We don’t know exactly what prompted embattled Vice President Jejomar Binay to dare Sen. Antonio Trillanes IV to face him in a debate. The challenge seems to me to stem more from personal animosity than from any sharp policy difference between them.
There are three senators who are conducting the hearings on corruption allegations against Binay—Aquilino “Koko” Pimentel III, Alan Peter Cayetano, and Trillanes. Binay singled out Trillanes, who is not a lawyer, but who has made the bluntest statements against him and his family. While Trillanes has readily accepted Binay’s dare, I doubt if it’s going to be easy for the two camps to agree on the precise formulation of the issue, the format, and the rules of the debate.
Ideally, politicians should be debating solutions or approaches to national problems rather than settling personal scores. Yet, at this point, we have no idea what proposition, if any, they will debate, or whether they will leave it to a moderator or a panel to ask the questions. Electoral debates usually adopt the latter format, but we are not in a campaign period, and only Binay has, so far, declared his intention to seek the presidency in 2016.
A debate, of course, can happen for any reason, over any issue, and at any time. But, regardless of what kind of debate is contemplated, there must be rules. The rules are meant to ensure fairness and to give some structure to the discussion. Time is limited and the speakers can’t tackle everything in a debate.
The rules can be general or they can be very detailed. Recently, a scheduled debate between the two contenders for governor of Florida in the United States was nearly aborted when one of the protagonists complained about an electric fan behind the lectern of his opponent. The rules explicitly prohibited the debaters from bringing onstage any electric or electronic device. The offending fan had to be removed before the debate could start.
Neither Binay nor Trillanes is an experienced debater, which probably explains why they were both quick to agree to a rhetorical duel even before the topic and the terms of the debate could be defined. Binay might have viewed his challenge as a way of drawing Trillanes out of the Senate’s parliamentary shield and holding him legally accountable for whatever he might say during the debate. (But, would it not be unsporting for Binay to seek legal redress for something that might be said in the context of a debate that he himself initiated?) On the other hand, Trillanes might think he has nothing to lose and everything to gain from a one-on-one encounter with the man who is reputed to be the frontrunner for the presidency. But there are always risks. A formal debate is a highly structured discussion. The less professional the debaters, the greater the likelihood that the exchange may be marked by immoderate behavior and costly gaffes. Binay and Trillanes could both end up badly bruised and looking unworthy in the public eye.
In hurling the challenge to a debate, Binay said: “So let’s face off so the truth will be known.” One wonders what particular “truth” he is seeking here as an object of debate. Just to show how contentious the very choice of a proposition can be, let us consider some possibilities:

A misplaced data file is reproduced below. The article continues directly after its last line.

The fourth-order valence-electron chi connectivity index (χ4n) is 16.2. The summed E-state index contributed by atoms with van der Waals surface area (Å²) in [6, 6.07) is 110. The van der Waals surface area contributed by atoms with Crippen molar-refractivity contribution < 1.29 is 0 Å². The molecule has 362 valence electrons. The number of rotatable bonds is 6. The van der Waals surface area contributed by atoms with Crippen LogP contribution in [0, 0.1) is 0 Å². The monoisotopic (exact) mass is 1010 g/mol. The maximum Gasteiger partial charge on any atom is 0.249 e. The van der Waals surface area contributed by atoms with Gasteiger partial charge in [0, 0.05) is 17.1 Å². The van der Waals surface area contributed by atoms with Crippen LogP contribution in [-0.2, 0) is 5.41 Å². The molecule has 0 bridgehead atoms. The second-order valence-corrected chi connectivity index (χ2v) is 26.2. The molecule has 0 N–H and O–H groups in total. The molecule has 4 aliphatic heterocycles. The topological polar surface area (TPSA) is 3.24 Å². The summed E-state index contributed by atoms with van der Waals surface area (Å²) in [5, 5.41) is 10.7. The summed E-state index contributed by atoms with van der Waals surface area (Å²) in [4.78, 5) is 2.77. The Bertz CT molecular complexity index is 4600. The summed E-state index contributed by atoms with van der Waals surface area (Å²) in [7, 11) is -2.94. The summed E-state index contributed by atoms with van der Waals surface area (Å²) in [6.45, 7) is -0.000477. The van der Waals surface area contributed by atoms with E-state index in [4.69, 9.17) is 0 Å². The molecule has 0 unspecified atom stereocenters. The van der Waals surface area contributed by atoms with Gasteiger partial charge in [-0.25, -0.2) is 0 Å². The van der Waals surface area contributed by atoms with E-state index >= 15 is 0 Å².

Proposition 1: “Makati City Hall Building II is grossly overpriced and bears the familiar marks of corruption.”
Proposition 2: “The controversial property in Rosario, Batangas, known as ‘Hacienda Binay’ is part of the unexplained wealth of the Vice President’s family.”
Proposition 3: “Vice President Binay owes it to the Filipino people to appear before the Senate inquiry to answer the allegations of corruption against him and his family.”
Proposition 4: “The allegations of corruption against Vice President Binay and his family are based on lies.”
Proposition 5: “The ongoing Senate hearings of the blue ribbon subcommittee have prejudged the Vice President and are intended to demolish his political standing.”
Proposition 6: “The governance of Makati City by the Binays has been exemplary.”
Note that the first three propositions place Binay on the defensive, but, as the affirmative side, Trillanes will have to assume the burden of the proof. On the other hand, in the last three propositions, Binay takes the affirmative side and assumes the burden of the proof, while putting him squarely on the offensive. Being a lawyer, Binay probably enjoys a slight edge over the temperamental Trillanes. But, in a televised debate, the latter’s brusqueness could be taken as a more effective vehicle of truthfulness than the careful language of a lawyer.
We don’t know how the debate sponsors will formulate the issue. To me, more than the rules, this is the most difficult item to settle. I am partial to Propositions 3 and 6 because I think they offer ample opportunity for discussing policy and governance issues. From a media perspective, however, they may be the least interesting.
The public has been primed to watch a brawl rather than to listen to a sober debate between two high-ranking public officials on a question of fundamental and national importance. The occasion will no doubt raise the national profile of these two politicians, but other than providing the public a chance to assess their worthiness for higher political office, it’s not certain how this debate will contribute to raising the quality of political discourse in our country.
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